As a pregnant 39-year-old soon-to-be mother, I had no idea of motherhood. I could read books on the subject and still have no inkling what my future as a mother would look like. My focus instead became eating right and wondering how I would look in maternity clothes.
Soon the time came for my first sonogram appointment. We were two giddy parents excited to find out our child’s gender. We would rejoice either way. I had a name picked out for a girl but not for a boy. We’d have to contemplate boy’s names depending on the sonogram results.
I’d never had a sonogram before. I expected to see clearly the outline of my child and perhaps even decipher gender. Instead, the reality did not depict what I’d seen in the movies. I couldn’t make out anything on the screen. The technician’s silence confused me. She abruptly ended the session motioning for me to change. I brushed off the exchange hoping the doctor would explain things to me.
The doctor arrived to meet us in his office with a long computer printout in his hands. He told us we were having a son. My husband and I exchanged a look of pure joy. But, this joy turned to concern as the doctor proceeded to tell us our son’s growth was behind, significantly. He recommended we have a high level sonogram completed to know more.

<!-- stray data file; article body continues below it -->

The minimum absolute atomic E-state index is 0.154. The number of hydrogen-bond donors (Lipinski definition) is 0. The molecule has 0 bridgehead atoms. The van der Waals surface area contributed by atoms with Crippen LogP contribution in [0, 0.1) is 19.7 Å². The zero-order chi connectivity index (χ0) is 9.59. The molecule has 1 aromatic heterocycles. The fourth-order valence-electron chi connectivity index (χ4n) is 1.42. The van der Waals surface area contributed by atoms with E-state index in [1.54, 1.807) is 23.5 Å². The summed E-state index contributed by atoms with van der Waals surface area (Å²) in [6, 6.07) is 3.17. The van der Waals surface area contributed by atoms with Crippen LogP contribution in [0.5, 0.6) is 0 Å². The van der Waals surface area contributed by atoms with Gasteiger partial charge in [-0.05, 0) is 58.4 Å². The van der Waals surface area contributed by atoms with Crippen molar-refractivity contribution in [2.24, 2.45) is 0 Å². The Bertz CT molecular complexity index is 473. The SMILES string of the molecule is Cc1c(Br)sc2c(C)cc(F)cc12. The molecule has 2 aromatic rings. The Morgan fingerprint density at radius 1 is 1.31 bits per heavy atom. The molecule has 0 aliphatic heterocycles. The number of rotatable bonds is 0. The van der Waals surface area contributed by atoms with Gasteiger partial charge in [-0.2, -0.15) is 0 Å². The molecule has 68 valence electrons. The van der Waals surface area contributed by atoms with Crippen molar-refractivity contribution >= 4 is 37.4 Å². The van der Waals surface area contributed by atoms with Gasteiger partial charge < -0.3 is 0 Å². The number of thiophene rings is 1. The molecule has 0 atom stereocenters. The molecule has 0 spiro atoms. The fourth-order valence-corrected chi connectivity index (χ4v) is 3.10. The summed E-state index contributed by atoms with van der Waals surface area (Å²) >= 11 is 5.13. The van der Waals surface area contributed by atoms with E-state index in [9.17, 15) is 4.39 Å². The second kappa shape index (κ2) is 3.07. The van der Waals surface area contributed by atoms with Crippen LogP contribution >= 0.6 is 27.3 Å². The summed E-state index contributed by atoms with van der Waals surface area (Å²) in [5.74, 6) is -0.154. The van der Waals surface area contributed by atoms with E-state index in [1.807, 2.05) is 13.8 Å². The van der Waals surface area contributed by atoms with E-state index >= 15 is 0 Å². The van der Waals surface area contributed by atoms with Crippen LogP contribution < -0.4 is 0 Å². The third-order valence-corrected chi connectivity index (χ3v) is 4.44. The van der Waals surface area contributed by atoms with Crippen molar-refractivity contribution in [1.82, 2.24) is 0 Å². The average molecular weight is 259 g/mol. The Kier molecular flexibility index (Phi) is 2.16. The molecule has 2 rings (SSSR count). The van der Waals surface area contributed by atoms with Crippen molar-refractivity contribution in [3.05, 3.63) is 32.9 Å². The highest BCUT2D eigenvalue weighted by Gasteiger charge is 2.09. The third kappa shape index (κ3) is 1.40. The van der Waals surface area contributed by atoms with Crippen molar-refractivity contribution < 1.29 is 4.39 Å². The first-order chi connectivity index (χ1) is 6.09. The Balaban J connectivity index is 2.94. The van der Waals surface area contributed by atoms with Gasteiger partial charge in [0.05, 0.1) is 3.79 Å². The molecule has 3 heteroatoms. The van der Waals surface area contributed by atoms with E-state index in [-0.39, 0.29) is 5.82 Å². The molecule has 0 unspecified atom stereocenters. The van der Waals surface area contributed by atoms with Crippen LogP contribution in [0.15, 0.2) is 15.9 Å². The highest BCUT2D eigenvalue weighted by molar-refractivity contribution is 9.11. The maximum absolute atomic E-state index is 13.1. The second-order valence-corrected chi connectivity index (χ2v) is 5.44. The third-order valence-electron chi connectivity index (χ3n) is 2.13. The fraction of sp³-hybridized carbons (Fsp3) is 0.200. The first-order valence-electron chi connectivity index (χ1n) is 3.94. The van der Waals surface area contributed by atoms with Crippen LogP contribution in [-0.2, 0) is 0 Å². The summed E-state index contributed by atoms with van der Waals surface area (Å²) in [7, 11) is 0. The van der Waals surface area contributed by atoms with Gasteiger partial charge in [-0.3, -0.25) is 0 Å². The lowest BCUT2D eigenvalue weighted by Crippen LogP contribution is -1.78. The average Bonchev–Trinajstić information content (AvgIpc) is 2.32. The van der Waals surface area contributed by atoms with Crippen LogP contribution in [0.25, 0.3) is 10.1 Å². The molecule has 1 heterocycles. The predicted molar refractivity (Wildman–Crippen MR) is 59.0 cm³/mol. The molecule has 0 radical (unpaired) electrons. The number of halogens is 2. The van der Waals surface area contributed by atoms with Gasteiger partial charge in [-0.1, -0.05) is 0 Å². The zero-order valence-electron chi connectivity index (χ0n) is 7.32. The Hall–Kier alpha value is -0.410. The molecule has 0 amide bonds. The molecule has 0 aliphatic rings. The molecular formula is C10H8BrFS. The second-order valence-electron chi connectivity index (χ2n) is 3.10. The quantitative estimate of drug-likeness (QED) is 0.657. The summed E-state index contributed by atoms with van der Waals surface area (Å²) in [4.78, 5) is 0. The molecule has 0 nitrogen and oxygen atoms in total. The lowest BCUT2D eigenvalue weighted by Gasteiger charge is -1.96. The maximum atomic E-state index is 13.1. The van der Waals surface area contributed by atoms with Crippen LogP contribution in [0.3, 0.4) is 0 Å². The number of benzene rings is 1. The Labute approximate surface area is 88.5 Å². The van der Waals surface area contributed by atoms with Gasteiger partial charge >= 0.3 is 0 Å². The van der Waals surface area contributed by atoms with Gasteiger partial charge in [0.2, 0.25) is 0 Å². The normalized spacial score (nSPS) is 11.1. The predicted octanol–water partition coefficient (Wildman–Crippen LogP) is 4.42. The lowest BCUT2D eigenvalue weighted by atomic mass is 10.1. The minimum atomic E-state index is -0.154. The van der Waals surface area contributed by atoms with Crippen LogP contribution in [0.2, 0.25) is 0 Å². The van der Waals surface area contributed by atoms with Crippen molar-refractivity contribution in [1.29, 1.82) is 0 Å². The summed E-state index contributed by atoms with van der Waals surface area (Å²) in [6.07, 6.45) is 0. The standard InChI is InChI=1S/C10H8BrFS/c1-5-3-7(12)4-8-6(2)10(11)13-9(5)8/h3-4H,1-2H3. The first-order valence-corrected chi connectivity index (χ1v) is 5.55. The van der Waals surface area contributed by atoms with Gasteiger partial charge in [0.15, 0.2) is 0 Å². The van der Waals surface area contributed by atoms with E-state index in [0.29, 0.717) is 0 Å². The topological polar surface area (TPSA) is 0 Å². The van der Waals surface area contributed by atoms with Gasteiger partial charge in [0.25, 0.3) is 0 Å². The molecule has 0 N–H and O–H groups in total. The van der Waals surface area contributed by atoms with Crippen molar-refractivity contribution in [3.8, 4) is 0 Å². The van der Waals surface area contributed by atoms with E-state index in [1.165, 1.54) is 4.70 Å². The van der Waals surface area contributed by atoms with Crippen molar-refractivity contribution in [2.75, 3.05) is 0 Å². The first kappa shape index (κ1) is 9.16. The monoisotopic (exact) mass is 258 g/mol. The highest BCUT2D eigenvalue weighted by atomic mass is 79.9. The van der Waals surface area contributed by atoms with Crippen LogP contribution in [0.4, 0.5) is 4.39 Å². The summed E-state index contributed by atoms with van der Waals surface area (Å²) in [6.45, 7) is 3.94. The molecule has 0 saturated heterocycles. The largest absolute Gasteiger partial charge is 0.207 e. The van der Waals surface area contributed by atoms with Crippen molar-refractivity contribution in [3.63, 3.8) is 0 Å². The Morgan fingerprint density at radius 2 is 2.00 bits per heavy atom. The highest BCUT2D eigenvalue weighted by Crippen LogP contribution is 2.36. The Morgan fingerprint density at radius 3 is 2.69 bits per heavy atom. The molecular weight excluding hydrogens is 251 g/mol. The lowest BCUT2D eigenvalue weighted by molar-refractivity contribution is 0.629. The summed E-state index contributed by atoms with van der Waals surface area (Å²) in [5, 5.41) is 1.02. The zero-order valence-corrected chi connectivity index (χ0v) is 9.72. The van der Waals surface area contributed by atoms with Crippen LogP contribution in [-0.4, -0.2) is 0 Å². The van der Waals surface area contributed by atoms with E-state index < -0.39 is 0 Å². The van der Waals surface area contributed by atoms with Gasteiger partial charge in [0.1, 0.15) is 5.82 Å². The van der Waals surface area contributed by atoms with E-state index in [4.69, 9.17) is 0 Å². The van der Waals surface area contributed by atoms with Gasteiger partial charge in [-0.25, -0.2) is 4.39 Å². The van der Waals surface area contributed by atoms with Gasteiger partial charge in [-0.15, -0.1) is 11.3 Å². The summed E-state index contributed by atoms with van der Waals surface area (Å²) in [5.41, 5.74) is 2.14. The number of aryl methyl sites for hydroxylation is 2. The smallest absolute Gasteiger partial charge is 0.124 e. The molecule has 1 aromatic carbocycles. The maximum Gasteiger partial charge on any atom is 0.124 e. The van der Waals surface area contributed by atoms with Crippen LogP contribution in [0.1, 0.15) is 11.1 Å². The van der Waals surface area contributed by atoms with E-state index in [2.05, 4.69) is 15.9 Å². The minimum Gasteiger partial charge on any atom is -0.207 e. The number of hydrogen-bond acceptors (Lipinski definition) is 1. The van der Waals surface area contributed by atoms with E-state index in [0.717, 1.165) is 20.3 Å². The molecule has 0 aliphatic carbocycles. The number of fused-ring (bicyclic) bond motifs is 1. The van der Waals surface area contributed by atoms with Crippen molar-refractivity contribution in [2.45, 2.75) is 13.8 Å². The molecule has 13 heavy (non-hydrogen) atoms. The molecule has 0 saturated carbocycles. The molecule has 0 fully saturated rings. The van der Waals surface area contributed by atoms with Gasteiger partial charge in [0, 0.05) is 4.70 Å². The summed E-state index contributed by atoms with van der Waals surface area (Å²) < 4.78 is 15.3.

My breathing shallowed. I clasped my chair wanting to bolt from the office. After the doctor shared my son’s measurements and his concerns, we agreed to have a high level sonogram done. And then we quickly left.
My first act of motherhood was a fierce desire to protect my boy and prove the doctors wrong. My son may be small, but he would grow, I consoled myself. In the months to follow, the predictions of my son’s health grew from concerning to dire. As in “not compatible with life” and “lethal”.
I mentally battled these dire reports. No guide told me how to be a mother when faced with these circumstances. I lived on faith and prayer. And an inner knowing everything would be okay despite the predictions.
The day arrived. My son entered this world diagnosed with a rare and lethal form of dwarfism called Thanatophoric Dysplasia. Seeing my son in the NICU, I did not see a diagnosis but a beautiful child I prayed with every fiber of my being to survive. His arrival began an introduction to a medical world I never knew. It also began my role as a mother… as a special needs mother. What prepares you for such a role?
For me, one family in the NICU stood out as an example. Placed in an incubator next to my son’s crib, a member of this wee girl’s family stayed by her side constantly. Love dominated their devotion to this child. So, I followed suit.
I stayed by my son’s side while on maternity leave. Once back on the job, I would visit before work, at lunch and after work until the NICU closed for the night. Six months later, my son came home from the hospital with loads of equipment and full-time nursing care. I’d also received intensive training in special needs motherhood. Being present, learning how to care for my son’s needs and a protective momma bear instinct I’d never known before.
My son is now an 11-year-old full of life, joyous boy. If I were to sum up my motherhood experience in a few words, I’d say, “love and prayer.” And special; very special. How is your motherhood journey special?